FOR the first time ever, Sussex residents will be voting for their policing representative later this year.
The November 15 elections follows the Government’s decision to see police authorities throughout the country replaced with directly elected police and crime commissioners (PCCs).
This will mean a significant shift in power from the 17 members of the current police authority here to one person who will represent the whole of Sussex.
The Sussex Police Authority claims the introduction is “to improve the democratic accountability of the police service to the public by enabling local people to vote for a PCC”.
And already candidates from across the county have thrown their hat into the ring to contend for the position – which has the sole responsibility to hire the Chief Constable for Sussex.
Ian Chisnall, an independent community activist from Brighton, put himself forward this week. It is clear that this role will demand someone who understands the work of local authorities, the police and other statutory agencies,” he said. “The commissioner will need to be able to stand apart from party political priorities.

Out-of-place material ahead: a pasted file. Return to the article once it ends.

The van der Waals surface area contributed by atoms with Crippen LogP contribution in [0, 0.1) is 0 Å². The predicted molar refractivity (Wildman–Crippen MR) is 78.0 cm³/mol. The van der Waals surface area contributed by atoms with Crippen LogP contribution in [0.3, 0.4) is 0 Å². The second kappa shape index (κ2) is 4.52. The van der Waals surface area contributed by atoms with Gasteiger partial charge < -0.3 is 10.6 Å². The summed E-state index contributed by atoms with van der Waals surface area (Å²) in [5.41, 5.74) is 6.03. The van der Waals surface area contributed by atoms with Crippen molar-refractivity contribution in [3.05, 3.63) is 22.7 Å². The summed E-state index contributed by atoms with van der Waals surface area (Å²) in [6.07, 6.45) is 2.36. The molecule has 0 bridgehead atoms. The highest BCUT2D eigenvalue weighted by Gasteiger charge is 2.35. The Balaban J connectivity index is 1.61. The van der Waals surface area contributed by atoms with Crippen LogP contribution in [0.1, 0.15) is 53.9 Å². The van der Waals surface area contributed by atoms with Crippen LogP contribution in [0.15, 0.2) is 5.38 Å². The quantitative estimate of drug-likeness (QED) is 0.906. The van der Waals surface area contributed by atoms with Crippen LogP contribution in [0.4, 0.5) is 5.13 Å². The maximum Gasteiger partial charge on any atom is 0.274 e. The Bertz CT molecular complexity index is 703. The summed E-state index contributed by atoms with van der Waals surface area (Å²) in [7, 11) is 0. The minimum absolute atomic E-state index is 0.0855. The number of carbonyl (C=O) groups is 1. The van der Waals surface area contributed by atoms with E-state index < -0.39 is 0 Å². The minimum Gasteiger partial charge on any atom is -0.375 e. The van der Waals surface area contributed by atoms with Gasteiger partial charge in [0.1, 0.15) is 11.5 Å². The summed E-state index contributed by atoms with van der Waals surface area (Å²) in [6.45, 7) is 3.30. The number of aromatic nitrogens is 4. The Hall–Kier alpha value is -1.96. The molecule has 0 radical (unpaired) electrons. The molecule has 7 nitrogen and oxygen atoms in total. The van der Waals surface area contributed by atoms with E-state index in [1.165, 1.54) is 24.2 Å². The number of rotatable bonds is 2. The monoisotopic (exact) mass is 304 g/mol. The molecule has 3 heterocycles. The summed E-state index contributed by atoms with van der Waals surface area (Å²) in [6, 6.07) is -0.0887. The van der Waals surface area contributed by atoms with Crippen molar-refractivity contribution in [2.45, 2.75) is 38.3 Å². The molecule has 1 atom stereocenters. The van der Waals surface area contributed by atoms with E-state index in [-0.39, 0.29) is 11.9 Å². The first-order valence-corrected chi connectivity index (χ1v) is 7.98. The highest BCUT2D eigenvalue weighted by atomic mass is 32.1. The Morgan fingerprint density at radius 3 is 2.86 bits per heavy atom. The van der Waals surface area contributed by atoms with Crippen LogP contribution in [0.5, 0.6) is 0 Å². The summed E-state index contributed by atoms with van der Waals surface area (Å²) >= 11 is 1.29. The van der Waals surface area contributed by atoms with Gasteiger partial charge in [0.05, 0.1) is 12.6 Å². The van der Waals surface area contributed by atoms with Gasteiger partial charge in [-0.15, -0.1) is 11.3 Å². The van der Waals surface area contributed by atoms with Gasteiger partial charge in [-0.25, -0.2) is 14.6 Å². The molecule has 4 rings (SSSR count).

“We need an independent candidate with the experience of working in partnership across the whole of Sussex, who understands the police and has the ability to grapple with the financial and performance challenges they face.”
The father of two continued: “Before I ask Sussex electors to vote for me, they will want to know what my views are and also to be reassured that I have listened to them and understood their priorities.
“I have begun the process of visiting and listening and in the last few weeks have met with town and parish councils, faith groups and individuals from the voluntary sector, private sector and public sector including the police themselves.”
Responsibilities of the new commissioner include the setting of the council tax precept and annual budget; attendance at the police and crime and panel, and taking into account national policing requirements such as counter terrorism.
A statement on the Home Office website reads: “PCCs will aim to cut crime and deliver an effective and efficient police service within their force area.
“PCCs will not be expected to run the police. The role of the PCC is to be the voice of the people and hold the police to account.”
Mr Chisnall is among a number of candidates who will appear in public in the coming months in a bid to secure the currently negotiated £85,000-a-year role.
For more information on PPCs and standing for election visit www.sussexpcc.co.uk/index.aspx